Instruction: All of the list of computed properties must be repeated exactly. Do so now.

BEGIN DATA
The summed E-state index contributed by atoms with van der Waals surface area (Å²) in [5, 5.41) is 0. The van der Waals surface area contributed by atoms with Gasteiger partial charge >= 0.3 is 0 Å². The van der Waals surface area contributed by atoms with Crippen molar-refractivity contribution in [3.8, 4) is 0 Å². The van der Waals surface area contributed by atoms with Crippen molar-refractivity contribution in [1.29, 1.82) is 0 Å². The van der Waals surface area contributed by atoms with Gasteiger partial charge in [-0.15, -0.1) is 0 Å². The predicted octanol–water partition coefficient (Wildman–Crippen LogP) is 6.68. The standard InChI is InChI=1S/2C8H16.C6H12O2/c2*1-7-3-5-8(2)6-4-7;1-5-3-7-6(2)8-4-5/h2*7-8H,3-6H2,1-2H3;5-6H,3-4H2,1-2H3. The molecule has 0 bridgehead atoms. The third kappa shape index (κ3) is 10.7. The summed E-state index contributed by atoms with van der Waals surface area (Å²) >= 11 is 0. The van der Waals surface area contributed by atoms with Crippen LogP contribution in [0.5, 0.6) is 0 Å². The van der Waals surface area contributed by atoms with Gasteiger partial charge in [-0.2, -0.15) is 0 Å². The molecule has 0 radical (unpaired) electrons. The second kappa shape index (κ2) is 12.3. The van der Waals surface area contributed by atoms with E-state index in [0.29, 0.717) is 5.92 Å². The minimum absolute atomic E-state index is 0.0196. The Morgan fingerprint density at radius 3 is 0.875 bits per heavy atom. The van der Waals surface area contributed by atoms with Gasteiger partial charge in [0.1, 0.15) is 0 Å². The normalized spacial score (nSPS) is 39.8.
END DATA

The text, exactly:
The summed E-state index contributed by atoms with van der Waals surface area (Å²) in [5, 5.41) is 0. The van der Waals surface area contributed by atoms with Gasteiger partial charge >= 0.3 is 0 Å². The van der Waals surface area contributed by atoms with Crippen molar-refractivity contribution in [3.8, 4) is 0 Å². The van der Waals surface area contributed by atoms with Crippen molar-refractivity contribution in [1.29, 1.82) is 0 Å². The van der Waals surface area contributed by atoms with Gasteiger partial charge in [-0.15, -0.1) is 0 Å². The predicted octanol–water partition coefficient (Wildman–Crippen LogP) is 6.68. The standard InChI is InChI=1S/2C8H16.C6H12O2/c2*1-7-3-5-8(2)6-4-7;1-5-3-7-6(2)8-4-5/h2*7-8H,3-6H2,1-2H3;5-6H,3-4H2,1-2H3. The molecule has 0 bridgehead atoms. The third kappa shape index (κ3) is 10.7. The summed E-state index contributed by atoms with van der Waals surface area (Å²) >= 11 is 0. The van der Waals surface area contributed by atoms with Crippen LogP contribution in [0.5, 0.6) is 0 Å². The van der Waals surface area contributed by atoms with Gasteiger partial charge in [-0.2, -0.15) is 0 Å². The molecule has 0 radical (unpaired) electrons. The second kappa shape index (κ2) is 12.3. The van der Waals surface area contributed by atoms with E-state index in [0.29, 0.717) is 5.92 Å². The minimum absolute atomic E-state index is 0.0196. The Morgan fingerprint density at radius 3 is 0.875 bits per heavy atom. The van der Waals surface area contributed by atoms with Gasteiger partial charge in [0.1, 0.15) is 0 Å². The normalized spacial score (nSPS) is 39.8.